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The first of the new Audi models to gain notice in the United States was the Audi Fox. The model came to the U.S. along with the slightly more upscale Audi 100LS in the 1970s. While the Fox was prized for its crisp styling and sprightly handling, the 100LS was rather dowdy and didn’t make much of an impact. However, the follow up car to the 100LS, built upon the admired styling of the Fox and called the Audi 5000 attracted a lot of attention. Larger, more luxurious, and featuring what would soon come to be a hallmark of new Audi cars—a deliciously inviting interior treatment—the Audi 5000 made the company an "overnight" success.

Well, for a little while anyway...

During this period, Audi also took advantage of a change in the rules for rally cars permitting the use of four-wheel drive. The Audi Quattro (which means four in Italian) made its competition debut in 1980, and went on to dominate the sport throughout the 1980s. A road car based on the racing car was developed, giving Audi its first modern high performance passenger car.

New Audi cars were selling very well when the unintended acceleration scandal hit the Audi 5000 in the late 1980s. Those new Audi models had attracted a lot of first-time European-car buyers out of American luxury cars. It is generally agreed the Audi's smaller pedal set and the pedal's closer proximity to one another (ideal for high performance driving) confused a lot of American drivers, leading them to apply the throttle when they really wanted (actually, really needed) the brakes.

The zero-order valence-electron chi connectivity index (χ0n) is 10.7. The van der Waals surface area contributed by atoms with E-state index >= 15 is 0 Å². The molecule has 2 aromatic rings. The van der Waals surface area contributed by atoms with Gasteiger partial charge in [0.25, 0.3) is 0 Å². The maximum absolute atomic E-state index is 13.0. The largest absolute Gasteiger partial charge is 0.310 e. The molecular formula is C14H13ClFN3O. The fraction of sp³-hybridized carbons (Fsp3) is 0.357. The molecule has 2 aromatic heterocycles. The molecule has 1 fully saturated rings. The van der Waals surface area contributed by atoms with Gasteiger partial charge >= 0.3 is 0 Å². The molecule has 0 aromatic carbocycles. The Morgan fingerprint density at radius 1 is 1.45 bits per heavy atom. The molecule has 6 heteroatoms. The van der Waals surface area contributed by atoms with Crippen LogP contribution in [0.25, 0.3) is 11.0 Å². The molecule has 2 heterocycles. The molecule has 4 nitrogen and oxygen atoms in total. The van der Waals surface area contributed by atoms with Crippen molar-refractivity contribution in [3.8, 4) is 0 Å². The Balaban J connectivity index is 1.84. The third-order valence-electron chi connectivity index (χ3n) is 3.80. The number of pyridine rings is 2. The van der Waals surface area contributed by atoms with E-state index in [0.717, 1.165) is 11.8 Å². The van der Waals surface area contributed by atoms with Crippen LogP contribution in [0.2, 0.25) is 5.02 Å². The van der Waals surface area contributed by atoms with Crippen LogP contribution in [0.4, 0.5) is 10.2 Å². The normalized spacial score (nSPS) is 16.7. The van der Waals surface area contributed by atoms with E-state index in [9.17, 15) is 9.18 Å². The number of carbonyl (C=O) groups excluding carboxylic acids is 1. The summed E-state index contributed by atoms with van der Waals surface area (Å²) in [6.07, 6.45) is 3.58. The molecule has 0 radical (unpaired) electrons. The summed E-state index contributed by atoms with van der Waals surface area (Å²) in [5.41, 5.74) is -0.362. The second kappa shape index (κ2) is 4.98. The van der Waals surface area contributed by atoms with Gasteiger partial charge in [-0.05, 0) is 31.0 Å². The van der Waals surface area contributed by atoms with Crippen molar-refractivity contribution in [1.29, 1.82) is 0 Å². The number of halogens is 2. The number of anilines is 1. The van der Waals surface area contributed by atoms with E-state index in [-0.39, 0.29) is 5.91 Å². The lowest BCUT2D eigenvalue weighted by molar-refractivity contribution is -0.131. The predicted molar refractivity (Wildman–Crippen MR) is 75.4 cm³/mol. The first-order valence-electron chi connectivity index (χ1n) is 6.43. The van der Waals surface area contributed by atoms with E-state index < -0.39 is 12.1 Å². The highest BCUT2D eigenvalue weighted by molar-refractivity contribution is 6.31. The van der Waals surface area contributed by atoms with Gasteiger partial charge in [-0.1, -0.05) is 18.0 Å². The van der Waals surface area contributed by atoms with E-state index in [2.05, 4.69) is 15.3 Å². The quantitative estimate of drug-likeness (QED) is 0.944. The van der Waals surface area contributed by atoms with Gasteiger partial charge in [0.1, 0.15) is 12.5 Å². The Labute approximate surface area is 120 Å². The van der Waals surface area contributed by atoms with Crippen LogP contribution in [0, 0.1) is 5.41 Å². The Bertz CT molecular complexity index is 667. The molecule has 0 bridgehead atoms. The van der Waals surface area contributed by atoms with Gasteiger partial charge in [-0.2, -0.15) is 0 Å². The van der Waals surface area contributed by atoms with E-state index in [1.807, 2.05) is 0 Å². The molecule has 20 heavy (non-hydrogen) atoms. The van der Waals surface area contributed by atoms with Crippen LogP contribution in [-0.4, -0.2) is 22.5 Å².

The nature of the problem was inflated considerably when the very popular CBS news magazine show 60 Minutes rigged an Audi 5000 to accelerate without a driver at the wheel and then presented the footage of it on the program. The resulting panic dropped the bottom out of the sales of new Audi cars and nearly ran the company out of the American market.

Needless to say, the company killed the 5000 name after that.

Today’s “A” nomenclature scheme was introduced for new Audi models in 1994, along with the technological tour de force that is the Audi A8. First sold in the U.S. in 1997, the A8 featured an all aluminum body known as the Audi Space Frame—making it the lightest luxury car in its class. Building upon that success, the new Audi sports cars, the TT and the R8, also use aluminum space frames. Known today for combining luxury with sporting attributes, Audi’s success with all-wheel drive has essentially forced every other luxury manufacturer to offer the drivetrain on their new cars.